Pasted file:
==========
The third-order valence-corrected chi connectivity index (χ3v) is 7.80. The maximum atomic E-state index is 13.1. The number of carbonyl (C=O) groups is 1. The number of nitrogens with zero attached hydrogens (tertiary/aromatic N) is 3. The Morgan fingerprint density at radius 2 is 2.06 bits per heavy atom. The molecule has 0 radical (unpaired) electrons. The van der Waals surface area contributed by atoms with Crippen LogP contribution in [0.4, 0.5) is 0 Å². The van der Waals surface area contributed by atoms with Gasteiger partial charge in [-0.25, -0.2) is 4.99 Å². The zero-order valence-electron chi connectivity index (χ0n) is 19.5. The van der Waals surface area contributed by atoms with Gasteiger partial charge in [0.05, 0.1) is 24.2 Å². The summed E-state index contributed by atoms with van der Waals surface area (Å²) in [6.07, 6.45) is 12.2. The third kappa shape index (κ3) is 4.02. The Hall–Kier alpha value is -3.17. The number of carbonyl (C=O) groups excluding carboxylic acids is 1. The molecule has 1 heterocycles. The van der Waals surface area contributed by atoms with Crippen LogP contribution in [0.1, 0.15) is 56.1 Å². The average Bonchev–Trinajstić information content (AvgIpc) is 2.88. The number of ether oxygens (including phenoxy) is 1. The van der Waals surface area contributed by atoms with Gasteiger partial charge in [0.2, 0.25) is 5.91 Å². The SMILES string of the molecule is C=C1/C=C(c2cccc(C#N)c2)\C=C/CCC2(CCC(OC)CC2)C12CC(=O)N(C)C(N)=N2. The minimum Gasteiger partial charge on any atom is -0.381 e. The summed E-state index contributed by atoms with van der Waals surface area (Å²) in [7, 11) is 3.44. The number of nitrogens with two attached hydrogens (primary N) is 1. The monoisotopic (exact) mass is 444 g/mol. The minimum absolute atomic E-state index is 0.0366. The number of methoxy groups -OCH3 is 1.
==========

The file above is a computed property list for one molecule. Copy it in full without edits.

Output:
The third-order valence-corrected chi connectivity index (χ3v) is 7.80. The maximum atomic E-state index is 13.1. The number of carbonyl (C=O) groups is 1. The number of nitrogens with zero attached hydrogens (tertiary/aromatic N) is 3. The Morgan fingerprint density at radius 2 is 2.06 bits per heavy atom. The molecule has 0 radical (unpaired) electrons. The van der Waals surface area contributed by atoms with Crippen LogP contribution in [0.4, 0.5) is 0 Å². The van der Waals surface area contributed by atoms with Gasteiger partial charge in [-0.25, -0.2) is 4.99 Å². The zero-order valence-electron chi connectivity index (χ0n) is 19.5. The van der Waals surface area contributed by atoms with Gasteiger partial charge in [0.05, 0.1) is 24.2 Å². The summed E-state index contributed by atoms with van der Waals surface area (Å²) in [6.07, 6.45) is 12.2. The third kappa shape index (κ3) is 4.02. The Hall–Kier alpha value is -3.17. The number of carbonyl (C=O) groups excluding carboxylic acids is 1. The molecule has 1 heterocycles. The van der Waals surface area contributed by atoms with Crippen LogP contribution in [0.1, 0.15) is 56.1 Å². The average Bonchev–Trinajstić information content (AvgIpc) is 2.88. The number of ether oxygens (including phenoxy) is 1. The van der Waals surface area contributed by atoms with Gasteiger partial charge in [0.2, 0.25) is 5.91 Å². The SMILES string of the molecule is C=C1/C=C(c2cccc(C#N)c2)\C=C/CCC2(CCC(OC)CC2)C12CC(=O)N(C)C(N)=N2. The minimum Gasteiger partial charge on any atom is -0.381 e. The summed E-state index contributed by atoms with van der Waals surface area (Å²) in [7, 11) is 3.44. The number of nitrogens with two attached hydrogens (primary N) is 1. The monoisotopic (exact) mass is 444 g/mol. The minimum absolute atomic E-state index is 0.0366. The number of methoxy groups -OCH3 is 1.